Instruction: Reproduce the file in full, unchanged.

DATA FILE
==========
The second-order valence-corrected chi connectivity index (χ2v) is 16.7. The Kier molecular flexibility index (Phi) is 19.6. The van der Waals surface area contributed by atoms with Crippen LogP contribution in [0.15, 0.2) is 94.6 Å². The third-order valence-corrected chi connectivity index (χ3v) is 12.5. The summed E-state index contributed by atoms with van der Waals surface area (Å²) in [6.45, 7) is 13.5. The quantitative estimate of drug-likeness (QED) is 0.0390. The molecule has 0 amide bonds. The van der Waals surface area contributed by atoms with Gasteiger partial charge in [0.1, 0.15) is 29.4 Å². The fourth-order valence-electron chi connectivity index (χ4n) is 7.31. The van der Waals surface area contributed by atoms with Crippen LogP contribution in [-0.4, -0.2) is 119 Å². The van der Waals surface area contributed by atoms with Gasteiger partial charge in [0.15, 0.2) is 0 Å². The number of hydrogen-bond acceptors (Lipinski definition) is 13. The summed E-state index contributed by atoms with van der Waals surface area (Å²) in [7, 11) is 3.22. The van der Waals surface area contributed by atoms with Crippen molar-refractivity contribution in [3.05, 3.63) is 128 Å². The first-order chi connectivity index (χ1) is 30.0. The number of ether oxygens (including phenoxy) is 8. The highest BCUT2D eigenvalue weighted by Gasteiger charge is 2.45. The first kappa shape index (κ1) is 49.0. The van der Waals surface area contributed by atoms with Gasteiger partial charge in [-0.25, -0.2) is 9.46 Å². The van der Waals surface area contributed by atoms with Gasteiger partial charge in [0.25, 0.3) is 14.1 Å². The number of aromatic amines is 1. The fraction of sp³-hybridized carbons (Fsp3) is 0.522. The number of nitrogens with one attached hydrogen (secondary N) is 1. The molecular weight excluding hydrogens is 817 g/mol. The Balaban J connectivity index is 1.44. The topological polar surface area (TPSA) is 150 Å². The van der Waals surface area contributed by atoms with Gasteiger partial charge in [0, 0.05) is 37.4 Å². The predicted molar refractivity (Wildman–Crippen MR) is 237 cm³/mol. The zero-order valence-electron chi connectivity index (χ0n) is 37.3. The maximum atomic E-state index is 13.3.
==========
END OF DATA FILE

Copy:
The second-order valence-corrected chi connectivity index (χ2v) is 16.7. The Kier molecular flexibility index (Phi) is 19.6. The van der Waals surface area contributed by atoms with Crippen LogP contribution in [0.15, 0.2) is 94.6 Å². The third-order valence-corrected chi connectivity index (χ3v) is 12.5. The summed E-state index contributed by atoms with van der Waals surface area (Å²) in [6.45, 7) is 13.5. The quantitative estimate of drug-likeness (QED) is 0.0390. The molecule has 0 amide bonds. The van der Waals surface area contributed by atoms with Gasteiger partial charge in [0.1, 0.15) is 29.4 Å². The fourth-order valence-electron chi connectivity index (χ4n) is 7.31. The van der Waals surface area contributed by atoms with Crippen LogP contribution in [-0.4, -0.2) is 119 Å². The van der Waals surface area contributed by atoms with Gasteiger partial charge in [0.15, 0.2) is 0 Å². The number of hydrogen-bond acceptors (Lipinski definition) is 13. The summed E-state index contributed by atoms with van der Waals surface area (Å²) in [7, 11) is 3.22. The van der Waals surface area contributed by atoms with Crippen molar-refractivity contribution in [3.05, 3.63) is 128 Å². The first-order chi connectivity index (χ1) is 30.0. The number of ether oxygens (including phenoxy) is 8. The highest BCUT2D eigenvalue weighted by Gasteiger charge is 2.45. The first kappa shape index (κ1) is 49.0. The van der Waals surface area contributed by atoms with Gasteiger partial charge in [-0.25, -0.2) is 9.46 Å². The van der Waals surface area contributed by atoms with Gasteiger partial charge in [0.25, 0.3) is 14.1 Å². The number of aromatic amines is 1. The fraction of sp³-hybridized carbons (Fsp3) is 0.522. The number of nitrogens with one attached hydrogen (secondary N) is 1. The molecular weight excluding hydrogens is 817 g/mol. The Balaban J connectivity index is 1.44. The topological polar surface area (TPSA) is 150 Å². The van der Waals surface area contributed by atoms with Gasteiger partial charge in [0, 0.05) is 37.4 Å². The predicted molar refractivity (Wildman–Crippen MR) is 237 cm³/mol. The zero-order valence-electron chi connectivity index (χ0n) is 37.3. The maximum atomic E-state index is 13.3.